Prints for Wildlife
Interview with renowned photographer Pie Aerts
To Pie Aerts, photography has never just been about images, but about the story behind the lens. After spending years travelling across the world to the utmost remote corners, Pie produced a stunning coffee table book named Tales of the Road Less Traveled. This book features the Dutch photographers own work, from jungles of Papua New Guinea to monasteries of Nepal, from the markets of Colombo to the colourful waterways of the Okavango Delta. Along the way, Pie was captivated with meeting local people and sharing their stories with a global platform.
During the Coronavirus pandemic, so many of these local communities that Pie had photographed and formed connections with, were suffering. In Africa, the pandemic was an immediate threat to wildlife protection as there was less funding for African rangers and conservation projects to continue. Pie Aerts decided to do something, and started Prints for Wildlife.
Prints for Wildlife was a month-long fundraiser which took place between July and August 2020. Pie reached out to a network of both acclaimed and emerging photographers who all agreed to donating one of their wildlife photographs.
These 125 photographers were feeling the effects of Covid-19 themselves, as many are self-employed and the lack of international travel limited their freelance jobs. But they looked past this, and become part of the project. Each print was available to buy for $100.
While everyone was sat at home, enduring some sort of lockdown across the country, orders were flooding in. Pie and a team of 60 volunteers were printing, packaging and posting the prints around the world. Within 4 weeks, the campaign reached an incredible $660,000. And 100% of the proceeds went to African Parks.
African Parks manage and protect 19 national parks across 11 countries. They serve some of the most vulnerable communities, and believe that supporting local people with education and employment, is the most effective way of sustaining livelihoods, which in turn will protect the continents incredible wildlife.
Through the Prints for Wildlife campaign, Pie wanted to prove how much people come together to support these valuable ecosystems. The world came together and supported the campaign, including ourselves. We spoke to Pie about the campaign – the success of 2020 and the opportunity of 2021:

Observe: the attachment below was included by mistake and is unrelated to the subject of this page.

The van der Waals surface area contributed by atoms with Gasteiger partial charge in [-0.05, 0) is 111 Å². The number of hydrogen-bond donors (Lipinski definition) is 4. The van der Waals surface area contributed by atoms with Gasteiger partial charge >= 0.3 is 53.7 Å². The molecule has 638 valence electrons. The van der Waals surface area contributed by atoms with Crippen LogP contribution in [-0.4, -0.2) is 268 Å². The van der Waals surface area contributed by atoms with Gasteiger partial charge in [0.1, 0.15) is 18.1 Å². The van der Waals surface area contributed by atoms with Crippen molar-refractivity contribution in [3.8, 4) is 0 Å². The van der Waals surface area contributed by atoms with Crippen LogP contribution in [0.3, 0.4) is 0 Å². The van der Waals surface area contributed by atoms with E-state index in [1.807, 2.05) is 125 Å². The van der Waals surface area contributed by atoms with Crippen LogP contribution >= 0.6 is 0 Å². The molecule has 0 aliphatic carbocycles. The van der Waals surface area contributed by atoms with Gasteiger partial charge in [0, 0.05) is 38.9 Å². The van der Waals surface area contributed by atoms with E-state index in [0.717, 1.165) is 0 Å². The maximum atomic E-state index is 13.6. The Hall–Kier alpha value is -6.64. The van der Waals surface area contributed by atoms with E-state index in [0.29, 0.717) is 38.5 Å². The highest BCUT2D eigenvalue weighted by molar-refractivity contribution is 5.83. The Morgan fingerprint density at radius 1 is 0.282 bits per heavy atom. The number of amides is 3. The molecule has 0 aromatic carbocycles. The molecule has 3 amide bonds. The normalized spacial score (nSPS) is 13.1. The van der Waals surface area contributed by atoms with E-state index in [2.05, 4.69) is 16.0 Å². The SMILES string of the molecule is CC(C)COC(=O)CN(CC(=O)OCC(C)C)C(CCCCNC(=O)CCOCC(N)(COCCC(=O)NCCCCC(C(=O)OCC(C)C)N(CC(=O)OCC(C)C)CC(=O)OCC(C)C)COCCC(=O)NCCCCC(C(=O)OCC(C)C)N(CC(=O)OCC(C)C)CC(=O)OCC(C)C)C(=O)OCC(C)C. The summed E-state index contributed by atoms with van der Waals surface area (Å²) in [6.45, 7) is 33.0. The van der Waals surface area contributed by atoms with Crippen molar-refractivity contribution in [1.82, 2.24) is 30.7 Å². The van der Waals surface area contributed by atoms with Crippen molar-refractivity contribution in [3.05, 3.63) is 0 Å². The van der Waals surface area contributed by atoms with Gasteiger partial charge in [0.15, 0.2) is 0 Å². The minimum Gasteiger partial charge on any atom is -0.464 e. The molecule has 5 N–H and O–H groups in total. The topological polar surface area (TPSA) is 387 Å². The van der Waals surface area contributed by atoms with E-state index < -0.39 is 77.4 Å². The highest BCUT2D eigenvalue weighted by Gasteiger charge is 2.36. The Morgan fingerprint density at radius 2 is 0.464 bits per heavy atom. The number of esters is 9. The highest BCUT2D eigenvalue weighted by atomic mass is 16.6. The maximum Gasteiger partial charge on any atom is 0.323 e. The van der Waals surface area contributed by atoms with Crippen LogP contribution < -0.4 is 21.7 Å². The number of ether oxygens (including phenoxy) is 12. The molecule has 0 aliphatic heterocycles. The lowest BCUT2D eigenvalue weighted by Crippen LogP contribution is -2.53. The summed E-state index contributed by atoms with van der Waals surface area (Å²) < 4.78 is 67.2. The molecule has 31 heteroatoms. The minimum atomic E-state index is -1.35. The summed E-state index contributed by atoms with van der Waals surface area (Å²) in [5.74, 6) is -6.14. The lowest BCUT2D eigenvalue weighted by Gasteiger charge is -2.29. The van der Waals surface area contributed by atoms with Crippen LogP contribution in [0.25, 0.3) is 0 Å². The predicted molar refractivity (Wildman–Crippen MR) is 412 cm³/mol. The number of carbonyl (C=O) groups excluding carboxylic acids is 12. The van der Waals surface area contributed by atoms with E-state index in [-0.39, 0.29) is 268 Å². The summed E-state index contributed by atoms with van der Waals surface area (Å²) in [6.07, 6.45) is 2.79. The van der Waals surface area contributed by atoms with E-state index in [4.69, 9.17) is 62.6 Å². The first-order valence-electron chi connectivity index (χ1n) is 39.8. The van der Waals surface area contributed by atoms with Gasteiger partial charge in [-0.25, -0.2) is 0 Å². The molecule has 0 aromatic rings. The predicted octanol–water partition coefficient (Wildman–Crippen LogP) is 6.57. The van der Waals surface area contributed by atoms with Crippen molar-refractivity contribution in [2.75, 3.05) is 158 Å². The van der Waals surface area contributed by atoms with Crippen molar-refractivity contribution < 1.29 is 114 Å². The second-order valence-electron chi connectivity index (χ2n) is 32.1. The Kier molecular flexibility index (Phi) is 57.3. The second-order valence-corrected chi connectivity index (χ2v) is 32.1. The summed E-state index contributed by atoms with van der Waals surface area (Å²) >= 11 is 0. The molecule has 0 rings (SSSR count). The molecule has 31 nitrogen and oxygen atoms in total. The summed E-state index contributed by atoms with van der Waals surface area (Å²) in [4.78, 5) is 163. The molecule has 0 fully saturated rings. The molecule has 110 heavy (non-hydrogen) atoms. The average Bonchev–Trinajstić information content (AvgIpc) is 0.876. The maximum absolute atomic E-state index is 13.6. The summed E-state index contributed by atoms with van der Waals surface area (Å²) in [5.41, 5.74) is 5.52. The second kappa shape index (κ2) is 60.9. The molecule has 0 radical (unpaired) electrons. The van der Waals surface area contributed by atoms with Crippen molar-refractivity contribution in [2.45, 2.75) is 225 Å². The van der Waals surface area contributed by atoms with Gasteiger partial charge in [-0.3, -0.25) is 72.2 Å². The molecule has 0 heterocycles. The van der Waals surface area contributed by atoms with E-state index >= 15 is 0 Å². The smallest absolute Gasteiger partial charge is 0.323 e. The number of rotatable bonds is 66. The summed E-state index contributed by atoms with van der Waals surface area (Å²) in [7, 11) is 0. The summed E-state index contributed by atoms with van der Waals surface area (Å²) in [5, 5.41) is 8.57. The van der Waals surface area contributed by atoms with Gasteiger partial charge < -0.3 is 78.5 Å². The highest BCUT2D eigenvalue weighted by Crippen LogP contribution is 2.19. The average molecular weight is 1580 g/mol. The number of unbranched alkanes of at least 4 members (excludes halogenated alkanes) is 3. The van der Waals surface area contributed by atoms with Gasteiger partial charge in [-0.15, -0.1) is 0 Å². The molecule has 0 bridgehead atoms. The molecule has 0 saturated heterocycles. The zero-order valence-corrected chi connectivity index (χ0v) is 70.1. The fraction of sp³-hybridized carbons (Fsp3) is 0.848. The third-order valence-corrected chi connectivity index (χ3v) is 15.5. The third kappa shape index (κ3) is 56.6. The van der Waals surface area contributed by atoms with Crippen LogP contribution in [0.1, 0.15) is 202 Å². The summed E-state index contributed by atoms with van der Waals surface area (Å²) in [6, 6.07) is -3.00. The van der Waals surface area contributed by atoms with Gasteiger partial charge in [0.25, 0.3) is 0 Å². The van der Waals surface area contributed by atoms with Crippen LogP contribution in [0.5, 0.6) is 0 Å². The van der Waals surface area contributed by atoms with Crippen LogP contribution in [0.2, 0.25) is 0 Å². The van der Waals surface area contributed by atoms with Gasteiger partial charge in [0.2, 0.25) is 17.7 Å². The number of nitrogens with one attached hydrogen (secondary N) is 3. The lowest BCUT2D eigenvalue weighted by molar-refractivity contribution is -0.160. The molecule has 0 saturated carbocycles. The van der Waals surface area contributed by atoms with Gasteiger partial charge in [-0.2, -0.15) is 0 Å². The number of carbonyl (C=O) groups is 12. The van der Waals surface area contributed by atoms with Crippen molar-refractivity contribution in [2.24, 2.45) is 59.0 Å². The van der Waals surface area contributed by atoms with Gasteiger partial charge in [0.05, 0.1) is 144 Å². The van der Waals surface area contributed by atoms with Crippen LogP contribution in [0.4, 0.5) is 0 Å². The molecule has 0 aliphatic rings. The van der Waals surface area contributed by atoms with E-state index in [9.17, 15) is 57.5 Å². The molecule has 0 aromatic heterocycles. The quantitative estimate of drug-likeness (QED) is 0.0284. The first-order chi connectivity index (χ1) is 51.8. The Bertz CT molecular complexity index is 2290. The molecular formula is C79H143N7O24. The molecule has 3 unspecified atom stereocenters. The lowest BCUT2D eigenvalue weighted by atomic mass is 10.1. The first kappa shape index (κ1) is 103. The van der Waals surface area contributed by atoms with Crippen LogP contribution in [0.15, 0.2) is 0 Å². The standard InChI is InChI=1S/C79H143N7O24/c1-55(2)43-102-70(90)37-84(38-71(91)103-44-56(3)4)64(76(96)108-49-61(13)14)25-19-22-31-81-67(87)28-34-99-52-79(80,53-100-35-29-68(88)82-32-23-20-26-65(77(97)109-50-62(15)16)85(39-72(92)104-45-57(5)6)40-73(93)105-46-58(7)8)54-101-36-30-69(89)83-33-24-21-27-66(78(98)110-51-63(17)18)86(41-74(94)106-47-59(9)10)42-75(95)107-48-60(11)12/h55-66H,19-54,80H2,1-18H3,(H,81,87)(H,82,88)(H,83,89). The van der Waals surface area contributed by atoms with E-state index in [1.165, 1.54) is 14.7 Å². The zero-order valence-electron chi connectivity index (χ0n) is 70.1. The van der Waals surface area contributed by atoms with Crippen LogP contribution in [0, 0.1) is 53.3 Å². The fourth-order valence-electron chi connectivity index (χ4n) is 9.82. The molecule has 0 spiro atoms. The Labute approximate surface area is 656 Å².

Did you imagine such immediate success for the Prints for Wildlife campaign?
“We were taken back by its success. Minutes before going live at the end of July, myself and Marion Payr sat down and set a target to make $100,000 over the month. In just 24 hours, our target had been met. Luckily, I had a team of incredible volunteers to help with the orders, packing and posting. We were working 24 hours, 7 days a week, but it was all worth it.”
So many people got on board with the campaign. Was this what you expected?
“I knew that wildlife photographers would be keen to get involved because we feel very passionately about protecting African wildlife. When we were planning the campaign in March, we had over 5,000 applications from photographers who wanted to donate their work. This was very humbling. These were a combination of professional photographers, who had worked with names such as National Geographic and the BBC, as well as up-and coming photographers from local towns across Africa. This project has exposed local talent which I am excited about.”
“The Prints for Wildlife campaign raised an incredible $660,000 in a month. 100% of the proceeds have been donated to African Parks.”
Prints for Wildlife was a beacon of hope and positivity during a challenging time. This is a very difficulty question, but what other good things have come from Covid?
“2020 was a difficult year for everyone. I was lucky enough to travel to Kenya and safari across both Amboseli and the Masai Mara National Park in the summer. While I was out here, I was told that local tourism was on the rise. Many of the safari camps had dropped their prices dramatically for local people, which gave them an opportunity to enjoy a safari – something that many would never have been able to afford otherwise. In Amboseli, safari vehicles were filled with local school children who were taken out on a game drive. For many of these kids, it was the first time seeing species of wildlife.”
Prints for Wildlife was so successful. Any plans to do another campaign?
“We do indeed. We are planning another for this Spring. I would be thrilled if we could make another huge donation to African Parks but to everyone who joined us to be part of the project, supporting local communities and wildlife across Africa during the pandemic, I thank you. From the bottom of my heart, thank you.”
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This article was first published in issue one of the Unforgettable Travel Magazine.
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